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Generational clash in runoff for Meadows’ seat in North Carolina

GOP contest pits a young upstart against a longtime businesswoman

North Carolina Republicans will vote Tuesday to pick a nominee for the seat Rep. Mark Meadows gave up to become White House chief of staff.
North Carolina Republicans will vote Tuesday to pick a nominee for the seat Rep. Mark Meadows gave up to become White House chief of staff. (Caroline Brehman/CQ Roll Call)

The Republican nominee to replace White House Chief of Staff Mark Meadows in Congress will be fiscally conservative, pro-Trump, anti-abortion and a hard-liner on immigration. Whether that Republican will be a young upstart or a longtime businesswoman gets decided Tuesday in the GOP runoff for the 11th District in western North Carolina.

“Ideologically, they’re carbon copies of each other but stylistically, they are complete opposites,” said Chris Cooper, a political science professor at Western Carolina University.

Real estate agent and party activist Lynda Bennett, 62, had Meadows’ endorsement and support from such groups as the tea party-linked House Freedom Action. But in a 12-candidate primary on March 3, she ended up about 7 points short of the 30 percent needed to secure the nomination outright. That put her in a runoff with the second-place finisher, Madison Cawthorn, who got 20 percent.

Cawthorn, 24, is a real estate investor and motivational speaker who survived a near-fatal car crash and now uses a wheelchair. Campaigning during the coronavirus pandemic, he has embraced social media and set himself apart from Bennett as a youthful outsider.

Runoff turnout is expected to be low, and 30 percent of early voters who have cast ballots so far are from Cawthorn’s home county of Henderson, according to the North Carolina State Board of Elections. Bennett’s home county of Haywood lags behind.

“The curiosity right now is, are we going to have 10,000 people come out on Election Day, or we have 24,000 people coming on Election Day?” Cawthorn said in an interview with CQ Roll Call.

Cawthorn was a surprise second-place finisher in the primary, according to Cooper, outperforming state Sen. Jim Davis, who got 19 percent.

Meadows announced in March he was quitting in the middle of his fourth term to become President Donald Trump’s chief of staff.

Meadows was accused of tipping off Bennett, a friend of his wife’s, to the opening up of this recently redrawn but likely Republican seat. Bennett announced her candidacy just hours after Meadows first shared the news of his retirement, which came roughly 31 hours before the deadline to get on the ballot.

The businesswoman, who also has endorsements from Trump, Texas Sen. Ted Cruz and Ohio Rep. Jim Jordan, appears to have kept a lower profile during the runoff, hasn’t agreed to a debate, and has been holding smaller events with constituents, Cooper said.

As the pandemic raged, both candidates adapted to the changing landscape. Bennett attended events when restrictions permitted, and put out targeted digital and television ads, said Courtney Alexander, a communications consultant for the Bennett campaign.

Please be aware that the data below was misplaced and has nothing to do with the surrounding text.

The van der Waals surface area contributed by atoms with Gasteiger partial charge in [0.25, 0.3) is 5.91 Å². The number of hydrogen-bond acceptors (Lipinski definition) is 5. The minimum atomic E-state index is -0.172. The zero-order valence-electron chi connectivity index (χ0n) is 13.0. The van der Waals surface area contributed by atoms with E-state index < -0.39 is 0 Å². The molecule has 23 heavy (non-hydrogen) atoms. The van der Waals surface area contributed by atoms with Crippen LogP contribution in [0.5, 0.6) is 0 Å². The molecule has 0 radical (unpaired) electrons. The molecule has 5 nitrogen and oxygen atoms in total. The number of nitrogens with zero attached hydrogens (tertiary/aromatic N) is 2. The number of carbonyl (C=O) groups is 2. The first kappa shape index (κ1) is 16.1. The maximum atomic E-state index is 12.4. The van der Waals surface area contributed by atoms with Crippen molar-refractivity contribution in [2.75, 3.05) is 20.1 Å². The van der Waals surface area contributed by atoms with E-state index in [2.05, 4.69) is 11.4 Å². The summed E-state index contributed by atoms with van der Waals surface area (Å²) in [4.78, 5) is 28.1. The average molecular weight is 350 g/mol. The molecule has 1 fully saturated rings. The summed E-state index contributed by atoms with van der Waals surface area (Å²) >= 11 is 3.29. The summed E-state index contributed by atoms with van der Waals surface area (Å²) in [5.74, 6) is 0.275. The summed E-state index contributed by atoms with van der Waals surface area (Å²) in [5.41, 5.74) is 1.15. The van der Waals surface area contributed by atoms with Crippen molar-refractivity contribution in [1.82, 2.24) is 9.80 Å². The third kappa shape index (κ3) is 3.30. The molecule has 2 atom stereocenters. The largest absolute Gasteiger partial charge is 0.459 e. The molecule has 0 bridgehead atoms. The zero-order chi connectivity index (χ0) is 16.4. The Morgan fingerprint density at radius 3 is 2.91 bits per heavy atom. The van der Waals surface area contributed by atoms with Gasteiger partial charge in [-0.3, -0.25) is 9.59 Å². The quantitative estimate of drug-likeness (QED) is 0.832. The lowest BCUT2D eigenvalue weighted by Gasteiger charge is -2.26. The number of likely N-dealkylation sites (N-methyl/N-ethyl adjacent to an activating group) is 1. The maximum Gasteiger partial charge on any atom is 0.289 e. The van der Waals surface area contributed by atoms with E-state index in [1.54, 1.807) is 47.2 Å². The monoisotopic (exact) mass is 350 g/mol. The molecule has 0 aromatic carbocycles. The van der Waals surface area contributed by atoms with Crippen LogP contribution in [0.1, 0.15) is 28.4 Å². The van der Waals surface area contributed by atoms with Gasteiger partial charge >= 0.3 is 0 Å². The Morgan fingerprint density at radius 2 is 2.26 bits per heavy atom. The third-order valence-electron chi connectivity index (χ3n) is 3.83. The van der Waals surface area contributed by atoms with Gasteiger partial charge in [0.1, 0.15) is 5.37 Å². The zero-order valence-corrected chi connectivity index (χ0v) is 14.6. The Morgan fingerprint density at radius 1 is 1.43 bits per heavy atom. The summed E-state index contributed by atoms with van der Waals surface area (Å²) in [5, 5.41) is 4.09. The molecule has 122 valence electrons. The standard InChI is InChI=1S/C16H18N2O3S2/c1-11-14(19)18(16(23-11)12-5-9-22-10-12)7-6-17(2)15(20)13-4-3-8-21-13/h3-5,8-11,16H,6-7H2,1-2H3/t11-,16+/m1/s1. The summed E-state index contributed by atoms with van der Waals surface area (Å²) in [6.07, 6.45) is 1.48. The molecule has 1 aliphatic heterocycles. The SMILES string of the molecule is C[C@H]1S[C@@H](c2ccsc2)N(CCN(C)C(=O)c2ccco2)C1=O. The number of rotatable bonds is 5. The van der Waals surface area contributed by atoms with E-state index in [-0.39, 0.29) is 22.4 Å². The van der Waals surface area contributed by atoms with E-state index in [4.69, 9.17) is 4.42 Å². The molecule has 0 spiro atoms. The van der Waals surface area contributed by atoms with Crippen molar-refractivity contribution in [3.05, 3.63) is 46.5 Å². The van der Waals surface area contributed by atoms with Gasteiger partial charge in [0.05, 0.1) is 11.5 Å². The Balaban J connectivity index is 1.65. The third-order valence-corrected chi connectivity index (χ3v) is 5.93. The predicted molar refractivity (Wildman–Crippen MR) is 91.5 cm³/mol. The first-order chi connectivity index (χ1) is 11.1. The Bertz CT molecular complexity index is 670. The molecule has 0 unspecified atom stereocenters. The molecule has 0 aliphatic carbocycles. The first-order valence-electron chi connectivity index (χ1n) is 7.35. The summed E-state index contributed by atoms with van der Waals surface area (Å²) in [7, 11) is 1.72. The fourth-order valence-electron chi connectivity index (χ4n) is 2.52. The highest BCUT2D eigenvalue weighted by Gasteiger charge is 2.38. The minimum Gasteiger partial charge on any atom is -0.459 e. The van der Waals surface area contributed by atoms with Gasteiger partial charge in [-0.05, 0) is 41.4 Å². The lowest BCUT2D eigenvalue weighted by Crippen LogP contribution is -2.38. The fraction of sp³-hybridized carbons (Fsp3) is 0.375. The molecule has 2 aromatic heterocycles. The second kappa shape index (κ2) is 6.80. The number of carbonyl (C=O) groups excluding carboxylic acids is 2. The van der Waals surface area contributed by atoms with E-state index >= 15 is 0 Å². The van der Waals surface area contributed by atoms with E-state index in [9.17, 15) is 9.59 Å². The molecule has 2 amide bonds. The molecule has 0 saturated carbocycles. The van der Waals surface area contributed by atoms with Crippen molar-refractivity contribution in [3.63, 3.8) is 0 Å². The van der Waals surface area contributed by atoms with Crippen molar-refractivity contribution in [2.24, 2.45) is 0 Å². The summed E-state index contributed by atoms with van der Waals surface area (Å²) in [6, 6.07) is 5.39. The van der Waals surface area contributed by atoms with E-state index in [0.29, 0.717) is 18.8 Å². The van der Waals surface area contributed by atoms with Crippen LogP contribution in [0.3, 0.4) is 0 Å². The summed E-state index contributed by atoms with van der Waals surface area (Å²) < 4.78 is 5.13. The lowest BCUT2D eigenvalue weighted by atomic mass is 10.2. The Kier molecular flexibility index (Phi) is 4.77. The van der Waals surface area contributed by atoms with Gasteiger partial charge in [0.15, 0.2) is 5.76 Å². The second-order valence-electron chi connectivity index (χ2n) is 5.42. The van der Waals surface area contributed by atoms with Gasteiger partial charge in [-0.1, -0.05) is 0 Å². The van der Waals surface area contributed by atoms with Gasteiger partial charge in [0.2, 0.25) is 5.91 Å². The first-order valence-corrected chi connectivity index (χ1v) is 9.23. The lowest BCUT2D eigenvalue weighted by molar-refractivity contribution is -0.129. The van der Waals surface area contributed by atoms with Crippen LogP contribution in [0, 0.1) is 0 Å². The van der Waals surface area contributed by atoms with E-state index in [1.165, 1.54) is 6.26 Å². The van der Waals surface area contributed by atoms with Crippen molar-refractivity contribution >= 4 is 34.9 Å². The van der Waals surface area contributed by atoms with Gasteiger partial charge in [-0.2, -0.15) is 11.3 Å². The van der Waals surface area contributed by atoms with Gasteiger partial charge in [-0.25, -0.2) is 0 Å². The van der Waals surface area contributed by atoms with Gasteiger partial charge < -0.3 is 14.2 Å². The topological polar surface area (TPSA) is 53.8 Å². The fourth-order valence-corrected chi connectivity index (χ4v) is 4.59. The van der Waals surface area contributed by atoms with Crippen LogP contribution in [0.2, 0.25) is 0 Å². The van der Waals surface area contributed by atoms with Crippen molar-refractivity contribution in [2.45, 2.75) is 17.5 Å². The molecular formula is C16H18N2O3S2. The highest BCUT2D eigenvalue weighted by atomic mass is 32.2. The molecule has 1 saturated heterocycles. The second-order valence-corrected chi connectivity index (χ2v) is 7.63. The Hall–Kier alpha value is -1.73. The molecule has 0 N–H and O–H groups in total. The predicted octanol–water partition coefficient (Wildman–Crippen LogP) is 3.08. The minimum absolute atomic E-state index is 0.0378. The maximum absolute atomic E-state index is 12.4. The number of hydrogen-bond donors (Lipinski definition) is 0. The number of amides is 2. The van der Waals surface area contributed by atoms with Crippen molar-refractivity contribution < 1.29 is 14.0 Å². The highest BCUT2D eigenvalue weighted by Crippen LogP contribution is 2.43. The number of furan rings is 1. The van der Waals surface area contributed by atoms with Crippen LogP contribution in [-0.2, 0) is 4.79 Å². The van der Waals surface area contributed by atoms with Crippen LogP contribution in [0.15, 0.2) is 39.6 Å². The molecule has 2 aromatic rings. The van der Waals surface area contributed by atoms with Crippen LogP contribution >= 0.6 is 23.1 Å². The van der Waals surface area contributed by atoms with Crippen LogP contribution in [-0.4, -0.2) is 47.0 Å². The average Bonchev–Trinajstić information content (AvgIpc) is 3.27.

“Looking at ways to be creative in campaigning, that’s been something that Lynda has been focused on,” she said.

Cawthorn, who turns 25 in August, turned to Facebook, holding live broadcasts in which potential voters could interact with him, he said.

Since the primary, the House Freedom Fund, which is the political arm of the hard-line conservative Freedom Caucus that Meadows once led, and House Freedom Action have spent nearly $657,000 to help Bennett. Protect Freedom PAC spent $530,000 on behalf of Cawthorn, airing an ad saying Bennett was a “Never Trumper” in 2016.

Through June 3, Bennett’s campaign had raised about $447,000, including $80,000 of her own money, while Cawthorn raised $563,000, including $361,000 from a personal loan.

Cawthorn’s money came from a combination of funds from a stock market portfolio started at a young age, and money received in an insurance settlement after the car crash, though he says much of that money went to pay significant medical bills. The ordeal dramatically changed the trajectory of his life and helped him empathize with people who feel disenfranchised, he said.

“I’m very thankful that I was in that position: I had the ability to be able to loan myself that money because, again, I really believe in this cause that we’re fighting for,” he said.

Democratic nominee Moe Davis, a retired Air Force colonel and former chief prosecutor at Guantanamo Bay, said he is ready for the uphill battle once the GOP runoff is settled.

He sees a path to victory, and points to Democrat Heath Schuler, who held an earlier version of the 11th District seat and opted to retire in 2012 when the district was redrawn to skew more Republican. Trump carried the seat by 29 points, and Meadows won four elections here, all by double digits.

Last year, court-ordered redistricting led to more of the liberal-leaning area of Asheville being added to the district. Trump would still have won the seat, albeit by a reduced by 17 points, according to calculations by Daily Kos Elections.

Inside Elections with Nathan L. Gonzales rates the 11th District general election Solid Republican.

Davis, the Democratic nominee, said his ability to speak on veterans’ issues and focus on improving broadband access, health care and access to education, instead of more ideological issues such as gun and abortion rights, will help him win over moderate voters.

“What I can do to win this district is focus on the issues that matter to a day-to-day basis,” he said.

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